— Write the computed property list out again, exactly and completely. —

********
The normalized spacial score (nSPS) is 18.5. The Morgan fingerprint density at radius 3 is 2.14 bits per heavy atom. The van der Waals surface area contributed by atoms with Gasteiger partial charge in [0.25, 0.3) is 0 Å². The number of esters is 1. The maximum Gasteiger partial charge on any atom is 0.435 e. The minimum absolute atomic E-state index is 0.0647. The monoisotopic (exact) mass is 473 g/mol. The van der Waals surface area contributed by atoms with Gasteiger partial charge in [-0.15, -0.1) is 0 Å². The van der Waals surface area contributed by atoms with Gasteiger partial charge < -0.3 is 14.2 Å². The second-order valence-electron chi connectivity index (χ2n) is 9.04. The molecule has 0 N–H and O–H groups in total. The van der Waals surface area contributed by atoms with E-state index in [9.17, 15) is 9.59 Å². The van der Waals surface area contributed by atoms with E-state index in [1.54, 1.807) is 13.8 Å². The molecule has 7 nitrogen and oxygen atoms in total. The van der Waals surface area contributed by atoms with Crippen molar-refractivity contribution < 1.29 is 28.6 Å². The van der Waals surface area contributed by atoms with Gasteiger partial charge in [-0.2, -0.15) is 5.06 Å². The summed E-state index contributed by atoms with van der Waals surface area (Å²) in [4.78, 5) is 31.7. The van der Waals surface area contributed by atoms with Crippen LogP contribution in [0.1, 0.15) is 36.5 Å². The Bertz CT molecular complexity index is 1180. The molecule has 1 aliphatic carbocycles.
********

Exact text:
The normalized spacial score (nSPS) is 18.5. The Morgan fingerprint density at radius 3 is 2.14 bits per heavy atom. The van der Waals surface area contributed by atoms with Gasteiger partial charge in [0.25, 0.3) is 0 Å². The number of esters is 1. The maximum Gasteiger partial charge on any atom is 0.435 e. The minimum absolute atomic E-state index is 0.0647. The monoisotopic (exact) mass is 473 g/mol. The van der Waals surface area contributed by atoms with Gasteiger partial charge in [-0.15, -0.1) is 0 Å². The van der Waals surface area contributed by atoms with Gasteiger partial charge < -0.3 is 14.2 Å². The second-order valence-electron chi connectivity index (χ2n) is 9.04. The molecule has 0 N–H and O–H groups in total. The van der Waals surface area contributed by atoms with E-state index in [9.17, 15) is 9.59 Å². The van der Waals surface area contributed by atoms with E-state index in [1.54, 1.807) is 13.8 Å². The molecule has 7 nitrogen and oxygen atoms in total. The van der Waals surface area contributed by atoms with Crippen molar-refractivity contribution < 1.29 is 28.6 Å². The van der Waals surface area contributed by atoms with Gasteiger partial charge in [-0.2, -0.15) is 5.06 Å². The summed E-state index contributed by atoms with van der Waals surface area (Å²) in [4.78, 5) is 31.7. The van der Waals surface area contributed by atoms with Crippen LogP contribution in [0.1, 0.15) is 36.5 Å². The Bertz CT molecular complexity index is 1180. The molecule has 1 aliphatic carbocycles.